Signatories to the Glasgow Declaration passed the 500 mark just four months after the UN launched the initiative.
Even you, as a tourist, can help in reducing the industry’s carbon emissions and environmental impact. Small steps can go a long way in mitigating climate change impacts and making the industry resilient to those impacts. The next time you’re planning your next holiday within your country or internationally, remember the following points.
1. Deciding where to go
Always remember, the lesser distance you travel away from home, the lower your carbon footprint and emissions will be. Consider exploring lesser-known parts of your own home country.
2. Use public transport
Of course, you can’t help but take a flight when you’re traveling internationally. But when you travel within your country, use public transport to travel to all those sight-seeing places. As we learned early in this article, transport accounts for the largest share of tourism’s greenhouse gas emissions. By using public transport, you can significantly cut down on these emissions and help combat climate change.
3. Visit places that need support
Tour parts of the world whose environments and wildlife are under threat and whose communities are attempting to protect them. By visiting those places, you’ll be pouring your money into conservation efforts that will protect the environment and wildlife. You will also help support local communities.
4. Stay in guest-houses rather than chain hotels
Big chain hotels have an enormous carbon and ecological footprint. They have very high water and energy consumption. Additionally, the lifestyle they provide you with leads to greenhouse gas emissions. Also, the hotel owners are the ones who benefit the most and the workers the least. Instead, opt for small guesthouses, homestays, or stays provided by local communities. This way, you know that the money you spend on accommodation is directly benefiting the people who need it the most. Staying in places like these has a very low environmental impact.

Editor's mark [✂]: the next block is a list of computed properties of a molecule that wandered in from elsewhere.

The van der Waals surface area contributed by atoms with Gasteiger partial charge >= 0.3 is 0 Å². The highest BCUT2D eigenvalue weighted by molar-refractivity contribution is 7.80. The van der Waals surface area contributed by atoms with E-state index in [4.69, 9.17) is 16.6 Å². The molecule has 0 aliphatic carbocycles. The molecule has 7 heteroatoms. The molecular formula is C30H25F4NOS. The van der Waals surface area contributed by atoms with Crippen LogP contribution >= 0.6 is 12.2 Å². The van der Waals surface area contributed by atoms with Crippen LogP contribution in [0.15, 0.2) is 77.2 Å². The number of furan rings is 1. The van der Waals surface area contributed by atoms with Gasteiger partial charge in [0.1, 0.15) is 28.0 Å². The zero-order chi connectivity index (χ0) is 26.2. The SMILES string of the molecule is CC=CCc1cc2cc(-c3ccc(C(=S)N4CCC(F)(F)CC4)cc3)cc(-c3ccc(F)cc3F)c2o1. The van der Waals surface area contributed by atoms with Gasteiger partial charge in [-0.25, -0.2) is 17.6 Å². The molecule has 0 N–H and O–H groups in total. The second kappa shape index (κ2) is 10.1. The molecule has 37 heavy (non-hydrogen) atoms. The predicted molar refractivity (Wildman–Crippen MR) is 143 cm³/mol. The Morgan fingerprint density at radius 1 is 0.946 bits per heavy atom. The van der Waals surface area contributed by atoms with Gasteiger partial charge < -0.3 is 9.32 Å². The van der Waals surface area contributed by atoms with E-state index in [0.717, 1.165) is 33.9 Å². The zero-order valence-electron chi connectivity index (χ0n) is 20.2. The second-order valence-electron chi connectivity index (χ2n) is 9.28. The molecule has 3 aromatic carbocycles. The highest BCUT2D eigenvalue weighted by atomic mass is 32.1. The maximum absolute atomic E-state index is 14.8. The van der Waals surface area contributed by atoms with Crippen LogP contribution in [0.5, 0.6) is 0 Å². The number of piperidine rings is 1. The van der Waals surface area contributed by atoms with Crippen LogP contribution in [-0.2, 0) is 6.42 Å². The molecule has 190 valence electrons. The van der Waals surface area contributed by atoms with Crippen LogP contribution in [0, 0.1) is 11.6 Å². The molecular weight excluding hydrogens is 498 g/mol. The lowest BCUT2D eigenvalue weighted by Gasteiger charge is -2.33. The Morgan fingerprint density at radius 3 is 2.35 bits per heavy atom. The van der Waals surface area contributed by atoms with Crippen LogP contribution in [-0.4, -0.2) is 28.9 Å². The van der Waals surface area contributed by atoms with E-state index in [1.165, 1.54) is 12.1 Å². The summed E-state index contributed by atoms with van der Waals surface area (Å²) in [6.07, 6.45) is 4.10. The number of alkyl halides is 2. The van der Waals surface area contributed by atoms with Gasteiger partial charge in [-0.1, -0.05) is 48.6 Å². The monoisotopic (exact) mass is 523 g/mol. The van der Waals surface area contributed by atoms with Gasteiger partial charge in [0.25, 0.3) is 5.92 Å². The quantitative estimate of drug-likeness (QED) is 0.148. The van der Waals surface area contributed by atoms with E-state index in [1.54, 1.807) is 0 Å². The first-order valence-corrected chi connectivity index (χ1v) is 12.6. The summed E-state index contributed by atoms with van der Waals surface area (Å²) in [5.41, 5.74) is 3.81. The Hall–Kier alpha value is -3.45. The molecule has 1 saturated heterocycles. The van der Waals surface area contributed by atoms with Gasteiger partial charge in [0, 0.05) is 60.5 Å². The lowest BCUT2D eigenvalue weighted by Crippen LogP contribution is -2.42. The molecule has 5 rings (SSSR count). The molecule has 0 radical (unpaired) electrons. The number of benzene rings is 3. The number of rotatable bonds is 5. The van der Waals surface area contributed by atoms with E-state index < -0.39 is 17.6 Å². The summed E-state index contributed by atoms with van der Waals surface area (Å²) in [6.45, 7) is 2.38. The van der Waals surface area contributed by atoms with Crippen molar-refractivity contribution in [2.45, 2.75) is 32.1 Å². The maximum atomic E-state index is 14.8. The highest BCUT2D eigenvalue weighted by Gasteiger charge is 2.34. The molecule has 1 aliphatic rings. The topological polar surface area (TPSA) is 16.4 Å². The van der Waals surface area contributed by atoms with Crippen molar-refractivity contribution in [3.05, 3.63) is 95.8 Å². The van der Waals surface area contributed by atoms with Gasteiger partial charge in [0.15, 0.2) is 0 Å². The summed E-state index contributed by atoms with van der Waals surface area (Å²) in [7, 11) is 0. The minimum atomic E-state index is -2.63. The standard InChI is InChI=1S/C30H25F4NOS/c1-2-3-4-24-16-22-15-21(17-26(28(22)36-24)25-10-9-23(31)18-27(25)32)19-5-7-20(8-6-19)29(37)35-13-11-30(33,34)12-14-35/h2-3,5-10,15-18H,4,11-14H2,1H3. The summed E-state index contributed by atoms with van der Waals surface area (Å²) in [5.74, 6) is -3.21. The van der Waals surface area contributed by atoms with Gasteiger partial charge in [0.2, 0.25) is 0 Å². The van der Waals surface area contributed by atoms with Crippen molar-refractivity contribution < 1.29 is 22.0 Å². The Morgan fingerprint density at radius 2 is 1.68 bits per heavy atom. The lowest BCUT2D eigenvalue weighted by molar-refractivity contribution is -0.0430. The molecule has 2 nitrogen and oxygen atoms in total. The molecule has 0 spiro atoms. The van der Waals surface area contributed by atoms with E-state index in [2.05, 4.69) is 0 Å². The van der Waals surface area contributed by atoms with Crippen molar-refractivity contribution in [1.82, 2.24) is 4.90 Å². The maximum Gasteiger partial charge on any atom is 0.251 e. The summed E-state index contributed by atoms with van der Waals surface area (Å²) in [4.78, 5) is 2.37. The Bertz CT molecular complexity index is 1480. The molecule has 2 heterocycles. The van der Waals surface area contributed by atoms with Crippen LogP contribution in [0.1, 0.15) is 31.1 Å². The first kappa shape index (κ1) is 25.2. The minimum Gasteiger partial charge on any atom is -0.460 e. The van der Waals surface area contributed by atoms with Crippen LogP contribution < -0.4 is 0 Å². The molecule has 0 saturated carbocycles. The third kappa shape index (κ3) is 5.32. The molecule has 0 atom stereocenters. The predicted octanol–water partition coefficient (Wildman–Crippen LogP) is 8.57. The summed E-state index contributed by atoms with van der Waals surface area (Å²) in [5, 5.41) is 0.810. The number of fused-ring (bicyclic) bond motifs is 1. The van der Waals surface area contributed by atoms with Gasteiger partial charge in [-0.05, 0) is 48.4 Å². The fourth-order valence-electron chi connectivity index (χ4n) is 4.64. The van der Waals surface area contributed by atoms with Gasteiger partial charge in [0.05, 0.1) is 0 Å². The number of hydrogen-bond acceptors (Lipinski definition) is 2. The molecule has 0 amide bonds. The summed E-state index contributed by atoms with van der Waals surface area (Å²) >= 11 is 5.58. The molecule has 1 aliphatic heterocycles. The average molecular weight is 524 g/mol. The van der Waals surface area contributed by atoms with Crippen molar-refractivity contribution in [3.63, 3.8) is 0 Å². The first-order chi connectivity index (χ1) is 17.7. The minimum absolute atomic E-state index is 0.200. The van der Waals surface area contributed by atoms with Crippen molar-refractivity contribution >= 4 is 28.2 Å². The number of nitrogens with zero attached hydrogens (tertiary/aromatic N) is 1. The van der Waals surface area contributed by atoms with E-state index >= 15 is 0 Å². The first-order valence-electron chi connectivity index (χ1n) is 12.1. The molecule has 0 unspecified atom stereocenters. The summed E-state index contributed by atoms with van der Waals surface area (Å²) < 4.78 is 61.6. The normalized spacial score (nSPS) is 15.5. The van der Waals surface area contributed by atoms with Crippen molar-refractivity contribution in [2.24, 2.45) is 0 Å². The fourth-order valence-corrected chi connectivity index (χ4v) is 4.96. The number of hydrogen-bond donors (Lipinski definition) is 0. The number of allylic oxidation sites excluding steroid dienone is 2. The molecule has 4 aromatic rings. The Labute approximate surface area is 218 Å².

Consume food that is local to the place you’re visiting. Also, try to reduce your consumption of meat and dairy products. Meat and dairy products have the highest carbon footprint among food. Eat organic, local, and fresh produce.
While all these steps make you a sustainable traveler, it also sends a message to the tourism industry that people want them to reduce their emissions. When you increase the demand for sustainable tourism options, tourism managers will take notice of that demand. It will help them realize the urgent need to reduce the emissions from their activities.